The system 500, in various embodiments, may include a controller 506 that is directly or indirectly coupled to at least the transmitter 502 and the receiver 504. The controller 506 may be employed to process and analyze various data received through the receiver 504 and to control the signals being transmitted by the transmitter 502. For example, the controller 506 may be designed to set the transmission power value (Tx), determine the receiving sensitivity threshold value (R_t) based at least in part on the transmission power value (Tx), and the energy detection threshold value (ED_t) based at least in part on the receiving sensitivity threshold value (R_t). Therefore, the controller 506 may include a transmission power control module, a receiving sensitivity threshold control module, and an energy detection threshold control module. The controller 506 may further be designed to transmit various data including transmission power value (Tx), receiving sensitivity threshold value (R_t), and energy detection threshold value (ED_t) to one or more nodes. The derivation of the receiving sensitivity threshold value (R_t) and the energy detection threshold value (ED_t) may be obtained using the processes described above. Further, the controller 506 may use the determined receiving sensitivity threshold value (R_t) and the energy detection threshold value (ED_t) to determine whether to accept or reject detected signals and when the cell medium or channel is clear for transmission. In various embodiments, the controller 506 may include a processor such as a microprocessor.

If the system 500 is a station rather than an access point, the controller 506 may not need to determine receiving sensitivity threshold and/or energy detection threshold values. Instead, such values may be obtained from, for example, an access point, and the controller 506 may apply these values to determine when signals that may be received are to be rejected or accepted for processing and when a cell medium or channel is clear for transmission. Alternatively, even if the system 500 is a station, the controller 506 may still be used to independently determine the receiving sensitivity threshold and energy detection threshold values if the access point only provides the transmission power value.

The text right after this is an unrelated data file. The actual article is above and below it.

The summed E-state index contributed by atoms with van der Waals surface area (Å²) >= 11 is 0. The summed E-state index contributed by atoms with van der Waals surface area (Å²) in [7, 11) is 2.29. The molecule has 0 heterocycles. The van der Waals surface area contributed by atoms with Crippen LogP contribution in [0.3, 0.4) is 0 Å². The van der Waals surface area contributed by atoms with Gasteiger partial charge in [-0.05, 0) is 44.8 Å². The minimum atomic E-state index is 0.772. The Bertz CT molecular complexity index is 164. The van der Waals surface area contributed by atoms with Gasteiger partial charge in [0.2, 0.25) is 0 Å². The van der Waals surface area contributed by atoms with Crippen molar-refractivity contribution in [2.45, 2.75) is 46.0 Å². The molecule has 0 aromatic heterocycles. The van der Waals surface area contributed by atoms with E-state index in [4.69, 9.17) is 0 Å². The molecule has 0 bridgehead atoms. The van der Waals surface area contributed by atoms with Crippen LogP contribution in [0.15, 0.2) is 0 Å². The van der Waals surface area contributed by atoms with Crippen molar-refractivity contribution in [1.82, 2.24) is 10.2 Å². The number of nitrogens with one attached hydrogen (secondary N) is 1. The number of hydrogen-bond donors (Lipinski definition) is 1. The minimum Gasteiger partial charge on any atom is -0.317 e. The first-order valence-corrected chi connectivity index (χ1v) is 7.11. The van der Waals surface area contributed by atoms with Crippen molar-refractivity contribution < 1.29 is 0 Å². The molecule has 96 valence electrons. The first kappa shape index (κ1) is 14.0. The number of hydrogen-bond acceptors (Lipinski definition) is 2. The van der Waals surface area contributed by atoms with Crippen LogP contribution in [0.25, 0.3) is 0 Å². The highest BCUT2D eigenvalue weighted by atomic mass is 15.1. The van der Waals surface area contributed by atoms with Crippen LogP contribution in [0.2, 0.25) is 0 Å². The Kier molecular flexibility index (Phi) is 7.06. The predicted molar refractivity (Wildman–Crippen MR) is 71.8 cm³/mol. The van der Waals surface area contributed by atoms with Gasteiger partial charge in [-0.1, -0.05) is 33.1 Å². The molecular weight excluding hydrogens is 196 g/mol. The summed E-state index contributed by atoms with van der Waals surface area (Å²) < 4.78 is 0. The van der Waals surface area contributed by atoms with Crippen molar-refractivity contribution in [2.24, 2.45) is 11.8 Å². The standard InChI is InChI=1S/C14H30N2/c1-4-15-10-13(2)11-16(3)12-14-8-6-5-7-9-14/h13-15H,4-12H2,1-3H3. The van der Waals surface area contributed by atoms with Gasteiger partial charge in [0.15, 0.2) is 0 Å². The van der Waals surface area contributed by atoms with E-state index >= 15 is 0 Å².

As described earlier, a storage medium 508 may also be included in the system 500 in various embodiments. The storage medium 508 may contain various data including, for example, parameters and protocols used in, for example, 802.11 MAC standards. The storage medium 508 may contain transmission power value (Tx), receiving sensitivity threshold value (R_t), and energy detection threshold value (ED_t). Further, tables such as the look-up table described previously for determining different energy detection levels for different data rates may be stored in the storage medium 508. The storage medium 508, in various embodiments, may be a hard drive device, SRAM, DRAM, or other types of memory devices. In alternative embodiments, the various data described above may be stored elsewhere other than in the storage medium 508. For example, the look-up table described above may be, in some instances, hardwired into the controller 506 in some embodiments. Each of the above components may be coupled to an interconnect 510. In some embodiments, the interconnect 510 may be a bus.

The system 500, in various embodiments, may be employed as one of the nodes of, for example, wireless cell 102 depicted in FIG. 1. The cell 102 includes a plurality of cell nodes. The cell nodes may include at least one access point (AP1) and one or more stations (STA1, STA2, and STA3). Each of the cell nodes may or may not be designed similar to the system 500 of FIG. 5. The cell 102 in various embodiments may be a wireless network 802.11 basic service set (BSS) cell.

Accordingly, methods and apparatuses for transmitting and receiving signals using receiving sensitivity threshold and/or energy detection threshold values have been described. Although the present invention has been described in terms of the above-illustrated embodiments, it will be appreciated by those of ordinary skill in the art that a wide variety of alternate and/or equivalent implementations calculated to achieve the same purposes may be substituted for the specific embodiments shown and described without departing from the scope of the present invention. Those of ordinary skill in the art will readily appreciate that the present invention may be implemented in a very wide variety of embodiments. This description therefore is intended to be regarded as illustrative instead of restrictive on embodiments of the present invention.

Referenced by
Citing PatentFiling datePublication dateApplicantTitle
US7529218 *Oct 29, 2004May 5, 2009Cisco Technology, Inc.High density WLAN system
US7801546 *Sep 26, 2005Sep 21, 2010Cisco Technology, Inc.Distributing configuration parameters in a high density network
US8027327Jun 25, 2004Sep 27, 2011Alcatel LucentDistributed scheduling in wireless networks with service differentiation
Classifications
U.S. Classification455/522
International ClassificationH04B7/00, H04W52/34
Cooperative ClassificationH04B17/0057, H04W52/34
European ClassificationH04B17/00B1R, H04W52/34
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Oct 1, 2012FPAYFee payment
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Apr 6, 2010CCCertificate of correction
Apr 28, 2005ASAssignment
Owner name: INTEL CORPORATION, CALIFORNIA
Free format text: ASSIGNMENT OF ASSIGNORS INTEREST;ASSIGNORS:GUO, XINGANG;ZHU, JING;GINZBURG, BORIS;REEL/FRAME:016527/0730;SIGNING DATES FROM 20050406 TO 20050408